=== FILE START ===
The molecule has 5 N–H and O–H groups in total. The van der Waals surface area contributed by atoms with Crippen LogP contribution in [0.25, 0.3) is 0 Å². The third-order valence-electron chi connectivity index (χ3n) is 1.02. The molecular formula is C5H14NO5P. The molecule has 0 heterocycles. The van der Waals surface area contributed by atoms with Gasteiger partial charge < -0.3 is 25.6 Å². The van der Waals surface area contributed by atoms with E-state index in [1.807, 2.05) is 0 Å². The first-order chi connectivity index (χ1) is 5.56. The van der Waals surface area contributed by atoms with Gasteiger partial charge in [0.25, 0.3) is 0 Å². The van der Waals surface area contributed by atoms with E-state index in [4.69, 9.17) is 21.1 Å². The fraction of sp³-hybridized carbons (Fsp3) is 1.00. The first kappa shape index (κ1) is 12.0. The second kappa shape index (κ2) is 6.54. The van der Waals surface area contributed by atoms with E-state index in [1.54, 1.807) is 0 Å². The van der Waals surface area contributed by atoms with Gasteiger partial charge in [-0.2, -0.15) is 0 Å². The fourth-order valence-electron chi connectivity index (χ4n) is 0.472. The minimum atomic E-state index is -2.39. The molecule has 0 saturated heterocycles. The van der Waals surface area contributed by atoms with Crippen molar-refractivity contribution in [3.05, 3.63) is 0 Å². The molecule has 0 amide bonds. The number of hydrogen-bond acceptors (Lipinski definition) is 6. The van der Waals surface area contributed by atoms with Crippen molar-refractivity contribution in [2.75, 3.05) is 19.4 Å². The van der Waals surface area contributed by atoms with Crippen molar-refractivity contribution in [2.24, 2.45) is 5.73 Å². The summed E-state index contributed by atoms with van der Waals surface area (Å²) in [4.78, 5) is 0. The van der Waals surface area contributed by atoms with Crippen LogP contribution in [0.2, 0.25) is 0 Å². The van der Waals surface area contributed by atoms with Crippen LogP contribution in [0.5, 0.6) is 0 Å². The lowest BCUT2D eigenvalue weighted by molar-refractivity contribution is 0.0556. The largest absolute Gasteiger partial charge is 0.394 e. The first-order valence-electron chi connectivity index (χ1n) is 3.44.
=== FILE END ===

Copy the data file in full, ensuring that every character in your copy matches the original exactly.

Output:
The molecule has 5 N–H and O–H groups in total. The van der Waals surface area contributed by atoms with Crippen LogP contribution in [0.25, 0.3) is 0 Å². The third-order valence-electron chi connectivity index (χ3n) is 1.02. The molecular formula is C5H14NO5P. The molecule has 0 heterocycles. The van der Waals surface area contributed by atoms with Gasteiger partial charge < -0.3 is 25.6 Å². The van der Waals surface area contributed by atoms with E-state index in [1.807, 2.05) is 0 Å². The first-order chi connectivity index (χ1) is 5.56. The van der Waals surface area contributed by atoms with Gasteiger partial charge in [0.25, 0.3) is 0 Å². The van der Waals surface area contributed by atoms with E-state index in [4.69, 9.17) is 21.1 Å². The fraction of sp³-hybridized carbons (Fsp3) is 1.00. The first kappa shape index (κ1) is 12.0. The second kappa shape index (κ2) is 6.54. The van der Waals surface area contributed by atoms with E-state index in [1.54, 1.807) is 0 Å². The van der Waals surface area contributed by atoms with Gasteiger partial charge in [-0.2, -0.15) is 0 Å². The fourth-order valence-electron chi connectivity index (χ4n) is 0.472. The minimum atomic E-state index is -2.39. The molecule has 0 saturated heterocycles. The van der Waals surface area contributed by atoms with Crippen molar-refractivity contribution in [3.05, 3.63) is 0 Å². The molecule has 0 amide bonds. The number of hydrogen-bond acceptors (Lipinski definition) is 6. The van der Waals surface area contributed by atoms with Crippen molar-refractivity contribution in [2.75, 3.05) is 19.4 Å². The van der Waals surface area contributed by atoms with Crippen molar-refractivity contribution in [2.24, 2.45) is 5.73 Å². The summed E-state index contributed by atoms with van der Waals surface area (Å²) in [4.78, 5) is 0. The van der Waals surface area contributed by atoms with Crippen LogP contribution in [0.2, 0.25) is 0 Å². The van der Waals surface area contributed by atoms with Crippen LogP contribution in [0.5, 0.6) is 0 Å². The lowest BCUT2D eigenvalue weighted by molar-refractivity contribution is 0.0556. The largest absolute Gasteiger partial charge is 0.394 e. The first-order valence-electron chi connectivity index (χ1n) is 3.44.